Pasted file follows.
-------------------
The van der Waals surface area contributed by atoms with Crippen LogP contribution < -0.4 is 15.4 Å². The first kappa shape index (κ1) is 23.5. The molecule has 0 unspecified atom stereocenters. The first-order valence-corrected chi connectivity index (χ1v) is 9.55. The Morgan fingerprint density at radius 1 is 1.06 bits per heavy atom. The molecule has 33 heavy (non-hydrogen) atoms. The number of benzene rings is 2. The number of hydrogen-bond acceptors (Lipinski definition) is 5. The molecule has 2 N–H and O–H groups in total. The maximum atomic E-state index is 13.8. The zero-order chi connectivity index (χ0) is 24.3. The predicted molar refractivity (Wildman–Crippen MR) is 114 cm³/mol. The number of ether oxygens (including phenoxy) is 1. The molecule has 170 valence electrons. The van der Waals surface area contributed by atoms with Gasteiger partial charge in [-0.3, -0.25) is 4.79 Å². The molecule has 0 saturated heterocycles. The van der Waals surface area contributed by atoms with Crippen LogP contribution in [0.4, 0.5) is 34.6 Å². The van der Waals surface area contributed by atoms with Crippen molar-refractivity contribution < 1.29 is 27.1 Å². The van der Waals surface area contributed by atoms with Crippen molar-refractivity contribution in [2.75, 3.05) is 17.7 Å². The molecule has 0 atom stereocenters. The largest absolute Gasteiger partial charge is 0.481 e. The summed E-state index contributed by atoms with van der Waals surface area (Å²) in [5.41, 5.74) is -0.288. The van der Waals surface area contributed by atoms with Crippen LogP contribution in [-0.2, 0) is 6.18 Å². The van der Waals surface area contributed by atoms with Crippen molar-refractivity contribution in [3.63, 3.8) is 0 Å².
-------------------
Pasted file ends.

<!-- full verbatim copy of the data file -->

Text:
The van der Waals surface area contributed by atoms with Crippen LogP contribution < -0.4 is 15.4 Å². The first kappa shape index (κ1) is 23.5. The molecule has 0 unspecified atom stereocenters. The first-order valence-corrected chi connectivity index (χ1v) is 9.55. The Morgan fingerprint density at radius 1 is 1.06 bits per heavy atom. The molecule has 33 heavy (non-hydrogen) atoms. The number of benzene rings is 2. The number of hydrogen-bond acceptors (Lipinski definition) is 5. The molecule has 2 N–H and O–H groups in total. The maximum atomic E-state index is 13.8. The zero-order chi connectivity index (χ0) is 24.3. The predicted molar refractivity (Wildman–Crippen MR) is 114 cm³/mol. The number of ether oxygens (including phenoxy) is 1. The molecule has 170 valence electrons. The van der Waals surface area contributed by atoms with Gasteiger partial charge in [-0.3, -0.25) is 4.79 Å². The molecule has 0 saturated heterocycles. The van der Waals surface area contributed by atoms with Crippen LogP contribution in [0.4, 0.5) is 34.6 Å². The van der Waals surface area contributed by atoms with Crippen molar-refractivity contribution < 1.29 is 27.1 Å². The van der Waals surface area contributed by atoms with Crippen molar-refractivity contribution in [2.75, 3.05) is 17.7 Å². The molecule has 0 atom stereocenters. The largest absolute Gasteiger partial charge is 0.481 e. The summed E-state index contributed by atoms with van der Waals surface area (Å²) in [5.41, 5.74) is -0.288. The van der Waals surface area contributed by atoms with Crippen LogP contribution in [-0.2, 0) is 6.18 Å². The van der Waals surface area contributed by atoms with Crippen molar-refractivity contribution in [3.63, 3.8) is 0 Å².